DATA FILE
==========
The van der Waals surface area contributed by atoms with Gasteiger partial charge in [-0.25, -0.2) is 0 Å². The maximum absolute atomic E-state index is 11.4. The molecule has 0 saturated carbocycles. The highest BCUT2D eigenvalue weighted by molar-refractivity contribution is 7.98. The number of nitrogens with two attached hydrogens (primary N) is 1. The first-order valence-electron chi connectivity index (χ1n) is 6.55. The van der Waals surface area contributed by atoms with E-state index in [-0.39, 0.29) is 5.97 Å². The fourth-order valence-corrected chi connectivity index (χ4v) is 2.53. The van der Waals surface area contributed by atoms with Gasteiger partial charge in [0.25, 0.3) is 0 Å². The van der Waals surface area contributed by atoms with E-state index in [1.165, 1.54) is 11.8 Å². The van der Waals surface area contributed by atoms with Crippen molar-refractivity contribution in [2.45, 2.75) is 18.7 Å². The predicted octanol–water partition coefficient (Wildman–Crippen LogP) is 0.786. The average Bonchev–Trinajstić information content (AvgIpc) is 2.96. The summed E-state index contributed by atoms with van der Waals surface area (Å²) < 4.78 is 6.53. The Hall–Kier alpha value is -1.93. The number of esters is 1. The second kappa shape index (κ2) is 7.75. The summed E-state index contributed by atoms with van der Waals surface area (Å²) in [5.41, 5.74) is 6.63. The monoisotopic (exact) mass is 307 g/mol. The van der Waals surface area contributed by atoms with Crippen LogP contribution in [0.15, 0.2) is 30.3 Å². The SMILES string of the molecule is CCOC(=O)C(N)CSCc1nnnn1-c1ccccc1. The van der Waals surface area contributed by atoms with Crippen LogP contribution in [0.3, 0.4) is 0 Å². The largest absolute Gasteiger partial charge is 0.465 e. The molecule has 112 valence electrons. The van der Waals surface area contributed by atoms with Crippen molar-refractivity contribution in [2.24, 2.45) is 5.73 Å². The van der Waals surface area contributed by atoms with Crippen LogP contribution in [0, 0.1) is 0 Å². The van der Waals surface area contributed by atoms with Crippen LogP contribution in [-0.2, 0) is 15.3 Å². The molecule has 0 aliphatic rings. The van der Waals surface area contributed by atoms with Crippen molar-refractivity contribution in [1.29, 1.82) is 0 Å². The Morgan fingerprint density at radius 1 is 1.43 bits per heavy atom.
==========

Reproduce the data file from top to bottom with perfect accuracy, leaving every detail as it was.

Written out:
The van der Waals surface area contributed by atoms with Gasteiger partial charge in [-0.25, -0.2) is 0 Å². The maximum absolute atomic E-state index is 11.4. The molecule has 0 saturated carbocycles. The highest BCUT2D eigenvalue weighted by molar-refractivity contribution is 7.98. The number of nitrogens with two attached hydrogens (primary N) is 1. The first-order valence-electron chi connectivity index (χ1n) is 6.55. The van der Waals surface area contributed by atoms with E-state index in [-0.39, 0.29) is 5.97 Å². The fourth-order valence-corrected chi connectivity index (χ4v) is 2.53. The van der Waals surface area contributed by atoms with Gasteiger partial charge in [0.25, 0.3) is 0 Å². The van der Waals surface area contributed by atoms with E-state index in [1.165, 1.54) is 11.8 Å². The van der Waals surface area contributed by atoms with Crippen molar-refractivity contribution in [2.45, 2.75) is 18.7 Å². The predicted octanol–water partition coefficient (Wildman–Crippen LogP) is 0.786. The average Bonchev–Trinajstić information content (AvgIpc) is 2.96. The summed E-state index contributed by atoms with van der Waals surface area (Å²) < 4.78 is 6.53. The Hall–Kier alpha value is -1.93. The number of esters is 1. The second kappa shape index (κ2) is 7.75. The summed E-state index contributed by atoms with van der Waals surface area (Å²) in [5.41, 5.74) is 6.63. The monoisotopic (exact) mass is 307 g/mol. The van der Waals surface area contributed by atoms with Crippen LogP contribution in [0.15, 0.2) is 30.3 Å². The SMILES string of the molecule is CCOC(=O)C(N)CSCc1nnnn1-c1ccccc1. The van der Waals surface area contributed by atoms with Crippen LogP contribution in [0.3, 0.4) is 0 Å². The largest absolute Gasteiger partial charge is 0.465 e. The molecule has 112 valence electrons. The van der Waals surface area contributed by atoms with Crippen molar-refractivity contribution in [2.24, 2.45) is 5.73 Å². The van der Waals surface area contributed by atoms with Crippen LogP contribution in [0, 0.1) is 0 Å². The van der Waals surface area contributed by atoms with Crippen LogP contribution in [-0.2, 0) is 15.3 Å². The molecule has 0 aliphatic rings. The van der Waals surface area contributed by atoms with Crippen molar-refractivity contribution in [1.29, 1.82) is 0 Å². The Morgan fingerprint density at radius 1 is 1.43 bits per heavy atom.